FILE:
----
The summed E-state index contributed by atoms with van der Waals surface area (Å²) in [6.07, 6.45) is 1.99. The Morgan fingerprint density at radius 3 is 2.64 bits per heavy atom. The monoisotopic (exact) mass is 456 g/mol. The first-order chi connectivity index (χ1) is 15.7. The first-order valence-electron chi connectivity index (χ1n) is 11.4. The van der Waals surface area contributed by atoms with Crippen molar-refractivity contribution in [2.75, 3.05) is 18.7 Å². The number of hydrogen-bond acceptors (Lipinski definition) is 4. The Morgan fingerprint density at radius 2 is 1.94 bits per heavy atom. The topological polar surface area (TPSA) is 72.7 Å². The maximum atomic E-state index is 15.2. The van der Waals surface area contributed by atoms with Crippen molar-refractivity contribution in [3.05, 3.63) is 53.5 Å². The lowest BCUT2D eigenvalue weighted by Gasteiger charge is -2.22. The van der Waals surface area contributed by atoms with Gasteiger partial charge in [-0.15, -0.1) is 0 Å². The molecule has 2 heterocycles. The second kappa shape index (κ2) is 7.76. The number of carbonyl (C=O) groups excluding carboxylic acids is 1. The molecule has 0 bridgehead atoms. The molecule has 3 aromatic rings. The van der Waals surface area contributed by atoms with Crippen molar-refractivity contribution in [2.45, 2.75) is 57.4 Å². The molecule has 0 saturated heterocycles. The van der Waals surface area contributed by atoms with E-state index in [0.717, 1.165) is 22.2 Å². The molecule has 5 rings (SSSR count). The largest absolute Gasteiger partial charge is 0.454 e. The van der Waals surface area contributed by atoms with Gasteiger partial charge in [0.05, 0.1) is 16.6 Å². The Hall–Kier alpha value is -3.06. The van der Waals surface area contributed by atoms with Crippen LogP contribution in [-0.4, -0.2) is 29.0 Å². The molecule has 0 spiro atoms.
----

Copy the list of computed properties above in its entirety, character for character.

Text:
The summed E-state index contributed by atoms with van der Waals surface area (Å²) in [6.07, 6.45) is 1.99. The Morgan fingerprint density at radius 3 is 2.64 bits per heavy atom. The monoisotopic (exact) mass is 456 g/mol. The first-order chi connectivity index (χ1) is 15.7. The first-order valence-electron chi connectivity index (χ1n) is 11.4. The van der Waals surface area contributed by atoms with Crippen molar-refractivity contribution in [2.75, 3.05) is 18.7 Å². The number of hydrogen-bond acceptors (Lipinski definition) is 4. The Morgan fingerprint density at radius 2 is 1.94 bits per heavy atom. The topological polar surface area (TPSA) is 72.7 Å². The maximum atomic E-state index is 15.2. The van der Waals surface area contributed by atoms with Crippen molar-refractivity contribution in [3.05, 3.63) is 53.5 Å². The lowest BCUT2D eigenvalue weighted by Gasteiger charge is -2.22. The van der Waals surface area contributed by atoms with Gasteiger partial charge in [-0.15, -0.1) is 0 Å². The molecule has 2 heterocycles. The second kappa shape index (κ2) is 7.76. The number of carbonyl (C=O) groups excluding carboxylic acids is 1. The molecule has 0 bridgehead atoms. The molecule has 3 aromatic rings. The van der Waals surface area contributed by atoms with Crippen molar-refractivity contribution in [2.45, 2.75) is 57.4 Å². The molecule has 0 saturated heterocycles. The van der Waals surface area contributed by atoms with E-state index in [0.717, 1.165) is 22.2 Å². The molecule has 5 rings (SSSR count). The largest absolute Gasteiger partial charge is 0.454 e. The van der Waals surface area contributed by atoms with Gasteiger partial charge in [0.05, 0.1) is 16.6 Å². The Hall–Kier alpha value is -3.06. The van der Waals surface area contributed by atoms with Crippen LogP contribution in [-0.4, -0.2) is 29.0 Å². The molecule has 0 spiro atoms.